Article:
A recent survey of more than 400 global CEOs found that executional excellence was the number one challenge facing corporate leaders in Europe, Asia and the United States. This is not surprising as todays Executive Boards are leading their organisations in the most volatile, uncertain, complex and ambiguous (VUCA) economic climate ever and shareholders are becoming less tolerant with greater short-term performance expectations. This requires faster and more effective execution of strategy, or in strategists speak, more effective allocation of a company’s financial and human capital.
If it were only so simple. Why do we often hear about a large corporation’s strategy failing and shortly afterwards the announcement of a change in leadership? Rarely because the CEO set a bad strategy. All too often the strategy was good, even great, but it failed in its implementation. A study found that 75% of large organisations struggle to implement their strategies. The strategies are well thought out, often with the support of reputable strategy consultancies and large capital investments made in systems, restructuring, acquisitions and technology. The real sticking point in bridging the gap between strategy and results is in effectively engaging leaders, managers and employees in the change, i.e. behavioural change, so that they take actions aligned to the strategic priorities of the company.
Successful leaders are increasingly looking towards experiential learning using bespoke business simulations to engage and motivate their people in strategy implementation. A competitive simulation modelled on your own business and external environment provides the perfect risk free setting for leaders and managers to convince themselves that the new strategic priorities are the best way forward and that change will bring opportunity and benefit to all. It also reinforces the collaborative culture that most companies aspire to, and clearly demonstrates how a silo mentality between business units or even functions is often a self-destructive path. The experiential, simulated business environment captures people’s hearts and minds, and naturally aligns them to the company’s strategy. This level of behavioural change and buy-in cannot be achieved by any amount of verbal communication, slideshows, roundtables or town hall meetings – you have to personally and collectively practice and discover best practices.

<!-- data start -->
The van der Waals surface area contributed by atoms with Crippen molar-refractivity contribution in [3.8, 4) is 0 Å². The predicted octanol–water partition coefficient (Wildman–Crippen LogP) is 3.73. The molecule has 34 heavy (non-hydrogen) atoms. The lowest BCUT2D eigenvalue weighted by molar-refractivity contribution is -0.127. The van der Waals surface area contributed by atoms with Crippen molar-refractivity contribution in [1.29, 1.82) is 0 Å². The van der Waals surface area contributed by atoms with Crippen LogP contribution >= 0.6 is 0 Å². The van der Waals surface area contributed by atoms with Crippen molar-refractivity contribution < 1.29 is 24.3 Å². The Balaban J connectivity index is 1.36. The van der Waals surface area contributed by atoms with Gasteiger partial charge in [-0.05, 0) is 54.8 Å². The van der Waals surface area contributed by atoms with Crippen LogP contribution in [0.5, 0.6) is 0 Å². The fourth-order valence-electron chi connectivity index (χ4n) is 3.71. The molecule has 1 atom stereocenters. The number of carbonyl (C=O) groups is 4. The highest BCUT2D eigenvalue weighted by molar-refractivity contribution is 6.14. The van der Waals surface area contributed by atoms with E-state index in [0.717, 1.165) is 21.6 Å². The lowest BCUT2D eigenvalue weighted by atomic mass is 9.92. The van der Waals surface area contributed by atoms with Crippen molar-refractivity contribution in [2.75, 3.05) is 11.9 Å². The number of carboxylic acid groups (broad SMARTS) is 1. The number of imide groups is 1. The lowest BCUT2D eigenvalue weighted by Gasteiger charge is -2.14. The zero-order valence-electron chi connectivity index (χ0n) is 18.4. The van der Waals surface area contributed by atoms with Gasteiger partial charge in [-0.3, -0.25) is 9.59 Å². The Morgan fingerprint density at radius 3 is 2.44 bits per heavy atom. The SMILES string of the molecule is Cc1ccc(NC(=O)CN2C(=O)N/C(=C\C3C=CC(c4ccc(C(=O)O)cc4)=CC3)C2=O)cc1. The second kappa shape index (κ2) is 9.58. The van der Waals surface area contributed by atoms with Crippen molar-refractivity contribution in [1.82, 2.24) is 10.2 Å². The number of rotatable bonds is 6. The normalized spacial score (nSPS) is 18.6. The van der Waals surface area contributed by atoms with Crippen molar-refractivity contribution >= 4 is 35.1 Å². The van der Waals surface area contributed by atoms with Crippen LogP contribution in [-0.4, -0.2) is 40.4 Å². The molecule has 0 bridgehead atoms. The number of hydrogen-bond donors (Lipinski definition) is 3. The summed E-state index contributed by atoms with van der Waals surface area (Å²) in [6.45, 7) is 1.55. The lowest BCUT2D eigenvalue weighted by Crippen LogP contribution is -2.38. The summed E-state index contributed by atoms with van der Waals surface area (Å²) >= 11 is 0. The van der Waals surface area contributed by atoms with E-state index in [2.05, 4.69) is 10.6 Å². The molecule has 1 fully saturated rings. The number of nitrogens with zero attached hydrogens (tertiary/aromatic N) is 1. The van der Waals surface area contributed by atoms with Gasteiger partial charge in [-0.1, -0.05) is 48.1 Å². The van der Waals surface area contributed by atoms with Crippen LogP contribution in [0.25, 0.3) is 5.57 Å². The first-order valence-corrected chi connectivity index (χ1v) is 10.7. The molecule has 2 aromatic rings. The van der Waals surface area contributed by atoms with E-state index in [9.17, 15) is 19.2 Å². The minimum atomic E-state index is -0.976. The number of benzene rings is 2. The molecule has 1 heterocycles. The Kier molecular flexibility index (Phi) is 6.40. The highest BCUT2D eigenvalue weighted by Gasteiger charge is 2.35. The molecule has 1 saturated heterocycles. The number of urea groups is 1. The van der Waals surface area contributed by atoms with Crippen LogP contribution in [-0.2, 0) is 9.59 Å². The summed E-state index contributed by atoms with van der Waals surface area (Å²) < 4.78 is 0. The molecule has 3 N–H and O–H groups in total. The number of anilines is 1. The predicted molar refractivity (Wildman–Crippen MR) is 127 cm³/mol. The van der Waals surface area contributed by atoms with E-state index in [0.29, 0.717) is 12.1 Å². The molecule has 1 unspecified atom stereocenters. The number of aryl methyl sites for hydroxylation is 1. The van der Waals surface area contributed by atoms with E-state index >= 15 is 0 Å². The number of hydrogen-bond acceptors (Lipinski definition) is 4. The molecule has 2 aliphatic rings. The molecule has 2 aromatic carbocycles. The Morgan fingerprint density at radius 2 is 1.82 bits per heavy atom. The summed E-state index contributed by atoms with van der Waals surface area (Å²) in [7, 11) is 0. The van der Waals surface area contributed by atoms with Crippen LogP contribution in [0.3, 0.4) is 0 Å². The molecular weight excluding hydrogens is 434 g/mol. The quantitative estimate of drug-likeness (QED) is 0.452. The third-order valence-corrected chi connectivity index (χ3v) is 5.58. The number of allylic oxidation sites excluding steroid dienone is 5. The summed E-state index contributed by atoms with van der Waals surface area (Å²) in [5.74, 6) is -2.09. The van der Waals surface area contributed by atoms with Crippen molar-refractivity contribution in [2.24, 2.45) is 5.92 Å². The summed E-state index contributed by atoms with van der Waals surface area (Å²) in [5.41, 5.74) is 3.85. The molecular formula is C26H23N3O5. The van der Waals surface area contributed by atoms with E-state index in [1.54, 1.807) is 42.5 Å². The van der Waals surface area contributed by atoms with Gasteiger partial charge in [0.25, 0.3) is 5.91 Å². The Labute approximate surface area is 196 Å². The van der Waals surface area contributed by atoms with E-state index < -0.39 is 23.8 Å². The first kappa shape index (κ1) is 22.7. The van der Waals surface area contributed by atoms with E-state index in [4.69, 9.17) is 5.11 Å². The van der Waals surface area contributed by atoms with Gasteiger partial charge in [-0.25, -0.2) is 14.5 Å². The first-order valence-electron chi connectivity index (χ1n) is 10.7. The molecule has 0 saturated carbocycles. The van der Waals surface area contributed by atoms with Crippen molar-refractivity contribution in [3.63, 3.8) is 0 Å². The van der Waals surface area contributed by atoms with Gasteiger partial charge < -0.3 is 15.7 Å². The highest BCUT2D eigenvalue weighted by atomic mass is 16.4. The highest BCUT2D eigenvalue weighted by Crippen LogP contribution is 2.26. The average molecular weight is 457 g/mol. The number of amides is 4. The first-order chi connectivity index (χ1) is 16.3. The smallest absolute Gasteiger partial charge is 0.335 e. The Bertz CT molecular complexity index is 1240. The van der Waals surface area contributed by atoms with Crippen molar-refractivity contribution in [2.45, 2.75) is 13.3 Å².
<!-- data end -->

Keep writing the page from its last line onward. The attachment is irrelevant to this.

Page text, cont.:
A survey, conducted in March 2013, of 587 senior global executives, of which 52% of respondents were C-level executives and 48% were from senior management, concluded that the majority of companies either lack the skills or fail to deploy the personnel needed for strategy implementation. A mere 11% of respondents said that developing the necessary business and leadership skills for strategy implementation was a high priority in their firm.
This survey illustrates why 75% of large organisations struggle to implement their strategies.
ProfitAbility’s Strategic Alignment & Execution Practice is totally focussed the rapid and effective implementation of strategic plans.